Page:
LeBron James is having one of the greatest seasons in NBA history, with regular season averages of 27.1 points, 7.9 rebounds and 6.2 assists per game, and postseason averages of 30.8 points, 9.5 rebounds and 5.1 assists per game.
In spite of that, it seems like LeBron just can't catch a break and get the respect he deserves from fans, analysts and experts of the game.
In just nine years in the NBA, LeBron has won three NBA MVP awards, he's led his teams to three NBA Finals appearances and only missed one NBA All-Star game.
Sure, the "Chosen One" doesn't have a ring and has missed a clutch shot or two, but since when is that all we focus on when we are assessing greatness?
The time when we started ranking players based on rings and game-winning shots was the moment that Michael Jordan decided to call it quits and hang up his laces with the Chicago Bulls back in 1998.
The moment when Jordan left the game, we stopped assessing greatness on an individual basis and started to compare every player and his level of achievement to the greatness known as Michael Jordan.
It's not Jordan's fault that he won 10 scoring titles, six NBA championships, six NBA Finals MVPs, five NBA MVPs and hit an insane amount of game-winning shots.
It's our fault for valuing his performance and his greatness so much that all we care about is trying to figure out which player is going to be the next Jordan.
Instead of wanting LeBron to be the next Jordan or the next "great one," we need to just appreciate the player he is and value the unique, rare and immense talent he has.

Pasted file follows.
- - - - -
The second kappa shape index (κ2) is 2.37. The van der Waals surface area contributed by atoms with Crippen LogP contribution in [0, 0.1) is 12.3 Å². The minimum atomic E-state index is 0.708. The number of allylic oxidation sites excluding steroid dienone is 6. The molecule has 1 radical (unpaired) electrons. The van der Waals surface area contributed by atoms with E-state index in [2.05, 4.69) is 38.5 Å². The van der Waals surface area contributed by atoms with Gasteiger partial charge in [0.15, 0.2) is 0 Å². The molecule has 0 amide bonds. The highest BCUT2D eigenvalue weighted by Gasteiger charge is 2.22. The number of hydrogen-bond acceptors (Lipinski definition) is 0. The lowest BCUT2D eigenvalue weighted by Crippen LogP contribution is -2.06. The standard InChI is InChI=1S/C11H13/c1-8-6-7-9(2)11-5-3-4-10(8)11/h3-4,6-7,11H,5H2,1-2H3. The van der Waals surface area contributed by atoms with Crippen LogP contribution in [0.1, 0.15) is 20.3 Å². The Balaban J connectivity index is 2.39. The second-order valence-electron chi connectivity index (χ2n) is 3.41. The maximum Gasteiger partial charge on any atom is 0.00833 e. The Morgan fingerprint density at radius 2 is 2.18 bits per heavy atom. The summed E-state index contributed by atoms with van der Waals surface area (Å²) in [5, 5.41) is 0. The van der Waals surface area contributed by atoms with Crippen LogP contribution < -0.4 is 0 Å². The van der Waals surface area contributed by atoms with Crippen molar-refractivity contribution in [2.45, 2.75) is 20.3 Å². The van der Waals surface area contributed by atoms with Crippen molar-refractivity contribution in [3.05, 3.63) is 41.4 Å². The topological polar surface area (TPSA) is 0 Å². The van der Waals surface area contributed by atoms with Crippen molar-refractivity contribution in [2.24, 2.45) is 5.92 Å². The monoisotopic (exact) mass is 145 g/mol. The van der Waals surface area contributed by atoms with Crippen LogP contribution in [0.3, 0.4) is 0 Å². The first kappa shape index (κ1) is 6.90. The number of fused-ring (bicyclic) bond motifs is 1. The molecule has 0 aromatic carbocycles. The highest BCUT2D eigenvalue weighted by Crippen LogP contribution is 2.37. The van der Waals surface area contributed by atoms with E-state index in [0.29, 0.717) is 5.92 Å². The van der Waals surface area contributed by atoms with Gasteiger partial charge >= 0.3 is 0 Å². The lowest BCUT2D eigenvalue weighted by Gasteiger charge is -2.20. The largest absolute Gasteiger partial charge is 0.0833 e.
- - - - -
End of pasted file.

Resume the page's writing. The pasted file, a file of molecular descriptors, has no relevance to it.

Before Jordan changed the game, greatness was assessed on a truly individual level.
Magic Johnson was great because he changed the point guard position forever. Larry Bird was great because he played the game with intensity and pure scoring ability like never before.
Oscar Robertson was great because of the complete way he played the game. Bill Russell was great because of the dominance on the defensive side of the ball and his ability to out-rebound every man on the court.
I could go on and on about what made/makes players great, but the point is, before Jordan, players' abilities weren't evaluated based on a comparison to one player who was considered the pinnacle of greatness.
Players were evaluated based on what they brought to the game and the way their play impacted the game as a whole.
I know that kind of conversation is a massive generalization, but the way we compare every elite player in the NBA to Jordan isn't fair to the players, and it certainly isn't fair to the legacy of the game.
The Jordan comparison that we all fall into isn't fair either to the legacy that LeBron is going to leave once he's done playing basketball.
It's fine if you don't like the fact that LeBron chose to leave Cleveland and take his talents to South Beach—but don't disagree with his decision based solely on the argument that, "Jordan wouldn't have done it."
It's okay if the reason you think LeBron isn't an elite player is because in the past he's had a tendency to pass the ball with the game on the line—but don't base your reasoning on the argument that, "Jordan wouldn't have done that."
The point is that greatness isn't something that is ever replicated. Greatness is created by every person in his own unique way.
If there was a formula for greatness, the world would be a boring and mundane place. Replication would be the name of the game, and individuality would fall to the wayside.
LeBron James and Michael Jordan are never going to be the exact same players, even if LeBron ends up winning 10 scoring titles, six NBA titles, six NBA Finals MVPs, five NBA MVPs and hits every game-winning shot from here on out.
We all just need to get over the fact that we will never see another Jordan.
Once we do that, we can finally begin to truly appreciate the greatness that exists within LeBron James.